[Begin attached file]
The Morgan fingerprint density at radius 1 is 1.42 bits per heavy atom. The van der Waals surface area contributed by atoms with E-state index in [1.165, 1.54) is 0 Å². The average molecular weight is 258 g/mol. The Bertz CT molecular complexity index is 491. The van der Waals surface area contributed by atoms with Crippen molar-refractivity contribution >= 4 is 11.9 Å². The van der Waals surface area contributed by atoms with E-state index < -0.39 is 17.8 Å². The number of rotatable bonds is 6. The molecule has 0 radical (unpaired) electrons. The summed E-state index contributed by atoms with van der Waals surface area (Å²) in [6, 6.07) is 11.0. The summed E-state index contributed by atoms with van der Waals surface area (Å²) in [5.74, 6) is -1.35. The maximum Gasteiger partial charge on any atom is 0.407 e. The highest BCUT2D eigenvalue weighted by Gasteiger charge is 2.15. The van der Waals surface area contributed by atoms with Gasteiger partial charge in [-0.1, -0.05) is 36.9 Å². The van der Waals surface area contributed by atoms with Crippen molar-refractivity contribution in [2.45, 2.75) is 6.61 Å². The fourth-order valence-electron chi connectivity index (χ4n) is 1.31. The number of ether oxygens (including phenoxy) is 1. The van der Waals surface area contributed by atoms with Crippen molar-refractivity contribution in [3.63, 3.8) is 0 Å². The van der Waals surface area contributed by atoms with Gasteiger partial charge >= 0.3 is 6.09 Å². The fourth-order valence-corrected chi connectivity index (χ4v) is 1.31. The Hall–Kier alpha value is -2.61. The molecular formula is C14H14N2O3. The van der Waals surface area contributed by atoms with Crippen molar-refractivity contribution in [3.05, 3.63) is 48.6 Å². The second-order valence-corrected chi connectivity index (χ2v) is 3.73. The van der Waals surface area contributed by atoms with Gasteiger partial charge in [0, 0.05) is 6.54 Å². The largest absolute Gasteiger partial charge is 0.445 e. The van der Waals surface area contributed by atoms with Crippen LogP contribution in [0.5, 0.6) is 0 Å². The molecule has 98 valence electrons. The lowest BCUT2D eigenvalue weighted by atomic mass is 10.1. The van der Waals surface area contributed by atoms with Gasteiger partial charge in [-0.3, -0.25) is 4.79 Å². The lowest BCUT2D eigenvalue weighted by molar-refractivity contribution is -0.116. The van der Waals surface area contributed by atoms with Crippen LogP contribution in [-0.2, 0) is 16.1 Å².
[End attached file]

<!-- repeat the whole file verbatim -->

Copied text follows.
The Morgan fingerprint density at radius 1 is 1.42 bits per heavy atom. The van der Waals surface area contributed by atoms with E-state index in [1.165, 1.54) is 0 Å². The average molecular weight is 258 g/mol. The Bertz CT molecular complexity index is 491. The van der Waals surface area contributed by atoms with Crippen molar-refractivity contribution >= 4 is 11.9 Å². The van der Waals surface area contributed by atoms with E-state index < -0.39 is 17.8 Å². The number of rotatable bonds is 6. The molecule has 0 radical (unpaired) electrons. The summed E-state index contributed by atoms with van der Waals surface area (Å²) in [6, 6.07) is 11.0. The summed E-state index contributed by atoms with van der Waals surface area (Å²) in [5.74, 6) is -1.35. The maximum Gasteiger partial charge on any atom is 0.407 e. The highest BCUT2D eigenvalue weighted by Gasteiger charge is 2.15. The van der Waals surface area contributed by atoms with Gasteiger partial charge in [-0.1, -0.05) is 36.9 Å². The van der Waals surface area contributed by atoms with Crippen molar-refractivity contribution in [2.45, 2.75) is 6.61 Å². The fourth-order valence-electron chi connectivity index (χ4n) is 1.31. The number of ether oxygens (including phenoxy) is 1. The van der Waals surface area contributed by atoms with Crippen molar-refractivity contribution in [3.63, 3.8) is 0 Å². The van der Waals surface area contributed by atoms with Gasteiger partial charge >= 0.3 is 6.09 Å². The fourth-order valence-corrected chi connectivity index (χ4v) is 1.31. The Hall–Kier alpha value is -2.61. The molecular formula is C14H14N2O3. The van der Waals surface area contributed by atoms with Crippen molar-refractivity contribution in [3.05, 3.63) is 48.6 Å². The second-order valence-corrected chi connectivity index (χ2v) is 3.73. The van der Waals surface area contributed by atoms with Gasteiger partial charge in [0, 0.05) is 6.54 Å². The largest absolute Gasteiger partial charge is 0.445 e. The van der Waals surface area contributed by atoms with Crippen LogP contribution in [0.5, 0.6) is 0 Å². The molecule has 98 valence electrons. The lowest BCUT2D eigenvalue weighted by atomic mass is 10.1. The van der Waals surface area contributed by atoms with Gasteiger partial charge in [-0.3, -0.25) is 4.79 Å². The lowest BCUT2D eigenvalue weighted by molar-refractivity contribution is -0.116. The van der Waals surface area contributed by atoms with Crippen LogP contribution in [-0.2, 0) is 16.1 Å².